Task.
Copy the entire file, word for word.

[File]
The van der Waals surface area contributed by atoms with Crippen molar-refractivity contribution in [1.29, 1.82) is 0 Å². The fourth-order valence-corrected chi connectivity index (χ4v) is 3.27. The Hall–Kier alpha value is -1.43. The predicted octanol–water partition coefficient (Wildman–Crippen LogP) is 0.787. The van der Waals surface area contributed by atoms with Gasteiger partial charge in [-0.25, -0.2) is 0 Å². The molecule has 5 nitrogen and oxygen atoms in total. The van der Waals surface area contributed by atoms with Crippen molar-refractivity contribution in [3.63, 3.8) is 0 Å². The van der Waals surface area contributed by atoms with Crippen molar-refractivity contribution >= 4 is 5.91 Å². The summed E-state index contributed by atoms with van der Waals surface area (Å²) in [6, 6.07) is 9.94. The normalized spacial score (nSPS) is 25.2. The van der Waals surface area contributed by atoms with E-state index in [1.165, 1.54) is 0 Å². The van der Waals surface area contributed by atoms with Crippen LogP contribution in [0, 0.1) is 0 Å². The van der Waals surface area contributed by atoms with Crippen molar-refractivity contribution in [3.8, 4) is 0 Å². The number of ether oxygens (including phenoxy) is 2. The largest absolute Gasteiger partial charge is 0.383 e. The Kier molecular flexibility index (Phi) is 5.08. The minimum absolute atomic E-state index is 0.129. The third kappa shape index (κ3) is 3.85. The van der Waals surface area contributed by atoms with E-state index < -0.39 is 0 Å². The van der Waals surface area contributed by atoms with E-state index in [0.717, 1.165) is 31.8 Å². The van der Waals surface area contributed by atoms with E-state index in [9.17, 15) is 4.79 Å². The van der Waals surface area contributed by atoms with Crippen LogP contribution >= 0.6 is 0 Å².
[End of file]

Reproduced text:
The van der Waals surface area contributed by atoms with Crippen molar-refractivity contribution in [1.29, 1.82) is 0 Å². The fourth-order valence-corrected chi connectivity index (χ4v) is 3.27. The Hall–Kier alpha value is -1.43. The predicted octanol–water partition coefficient (Wildman–Crippen LogP) is 0.787. The van der Waals surface area contributed by atoms with Gasteiger partial charge in [-0.25, -0.2) is 0 Å². The molecule has 5 nitrogen and oxygen atoms in total. The van der Waals surface area contributed by atoms with Crippen molar-refractivity contribution in [3.63, 3.8) is 0 Å². The van der Waals surface area contributed by atoms with Crippen molar-refractivity contribution >= 4 is 5.91 Å². The summed E-state index contributed by atoms with van der Waals surface area (Å²) in [6, 6.07) is 9.94. The normalized spacial score (nSPS) is 25.2. The van der Waals surface area contributed by atoms with E-state index in [1.165, 1.54) is 0 Å². The van der Waals surface area contributed by atoms with Crippen LogP contribution in [0, 0.1) is 0 Å². The van der Waals surface area contributed by atoms with Crippen molar-refractivity contribution in [3.8, 4) is 0 Å². The number of ether oxygens (including phenoxy) is 2. The largest absolute Gasteiger partial charge is 0.383 e. The Kier molecular flexibility index (Phi) is 5.08. The minimum absolute atomic E-state index is 0.129. The third kappa shape index (κ3) is 3.85. The van der Waals surface area contributed by atoms with E-state index < -0.39 is 0 Å². The van der Waals surface area contributed by atoms with E-state index in [0.717, 1.165) is 31.8 Å². The van der Waals surface area contributed by atoms with E-state index in [9.17, 15) is 4.79 Å². The van der Waals surface area contributed by atoms with Crippen LogP contribution >= 0.6 is 0 Å².